By H. Miller
This booklet seems on the sour factionalism within the final days of China's Ming Dynasty as an ideological fight among scholar-officials who believed that sovereignty resided within the imperial country and those that believed that it resided with the realized gentry.
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Additional resources for State versus Gentry in Late Ming Dynasty China, 1572–1644
With the fiscal situation unimproved, more voices complain of gentry recalcitrance, while the Restoration Society members accuse the state of avarice. Higher taxes, levied by the state and evaded by the gentry, lead to popular uprisings, which destroy the dynasty. Many Restoration Society members appear to sacrifice themselves for the Ming lost cause, but this heroism is in itself yet another claim of sovereignty. It is hoped that this narrative, describing the six alternating phases of ascendancy of two philosophically demarcated factions, might lend some much-needed structure to the history of late Ming faction, which often appears as a formless, chaotic melee.
Zhang’s ten-year hold on power was the first of six alternating regimes (or subregimes, since they tended to be shorter than the reigns of the various emperors), in which either the Legalist idea of the sovereignty of the state or the Confucian idea of the sovereignty of the gentry prevailed. These alternating ideological regimes have suggested the chapter organization for this book, the synopsis of which is as follows: Chapter I—Zhang Juzheng, 1572–1582: Ruling as de facto prime minister during the minority of the Wanli emperor, Zhang endeavors to subordinate the gentry to the state.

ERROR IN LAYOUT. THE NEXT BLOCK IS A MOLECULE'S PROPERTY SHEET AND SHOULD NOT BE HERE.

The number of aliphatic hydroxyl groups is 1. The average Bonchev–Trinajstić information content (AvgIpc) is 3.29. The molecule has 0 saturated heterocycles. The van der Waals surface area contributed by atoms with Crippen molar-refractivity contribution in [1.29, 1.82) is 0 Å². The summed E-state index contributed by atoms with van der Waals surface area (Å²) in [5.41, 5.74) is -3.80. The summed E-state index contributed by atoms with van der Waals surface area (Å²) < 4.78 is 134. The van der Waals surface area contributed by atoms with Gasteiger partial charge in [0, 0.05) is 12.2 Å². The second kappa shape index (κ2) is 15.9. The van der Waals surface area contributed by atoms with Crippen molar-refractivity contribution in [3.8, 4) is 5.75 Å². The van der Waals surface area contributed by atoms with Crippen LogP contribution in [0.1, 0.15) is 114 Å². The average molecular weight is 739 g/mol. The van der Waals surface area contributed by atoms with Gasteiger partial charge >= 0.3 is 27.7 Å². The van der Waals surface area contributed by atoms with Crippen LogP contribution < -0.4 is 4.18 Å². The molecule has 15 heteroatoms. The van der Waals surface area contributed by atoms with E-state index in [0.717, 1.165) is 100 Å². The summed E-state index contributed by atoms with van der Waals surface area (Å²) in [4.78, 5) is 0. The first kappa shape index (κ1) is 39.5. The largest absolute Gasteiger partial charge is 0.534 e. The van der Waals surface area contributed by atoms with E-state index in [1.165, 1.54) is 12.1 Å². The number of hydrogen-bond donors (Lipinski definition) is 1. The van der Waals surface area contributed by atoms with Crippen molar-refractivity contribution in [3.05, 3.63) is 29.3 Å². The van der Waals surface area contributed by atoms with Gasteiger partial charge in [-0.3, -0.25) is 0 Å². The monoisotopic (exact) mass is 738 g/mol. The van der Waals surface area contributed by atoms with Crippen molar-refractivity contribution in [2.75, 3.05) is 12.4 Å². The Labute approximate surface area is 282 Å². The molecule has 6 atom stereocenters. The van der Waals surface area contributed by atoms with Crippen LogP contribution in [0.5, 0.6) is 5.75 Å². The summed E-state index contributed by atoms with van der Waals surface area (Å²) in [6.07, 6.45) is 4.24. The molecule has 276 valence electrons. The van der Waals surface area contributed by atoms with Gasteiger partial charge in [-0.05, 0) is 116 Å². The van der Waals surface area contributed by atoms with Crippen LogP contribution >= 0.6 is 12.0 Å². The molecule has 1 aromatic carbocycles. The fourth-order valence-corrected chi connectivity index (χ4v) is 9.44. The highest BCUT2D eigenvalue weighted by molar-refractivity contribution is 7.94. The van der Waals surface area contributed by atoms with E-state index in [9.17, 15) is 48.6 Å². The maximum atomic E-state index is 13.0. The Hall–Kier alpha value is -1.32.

Gao Gong was concerned that bureaucratic postings had become little better than sinecures. “When the country (guojia) employs someone,” he declared, “it is with the expectation that he will assist the government. ” Zhang’s remarks allude to the idea of bureaucratic performance evaluations by which he hoped (and would succeed in doing, after 1572) to improve government efficiency. The grand secretaries’ other major policy objective was to stabilize the frontiers, against both the Mongols in the north and the Sino-Japanese pirates in the south.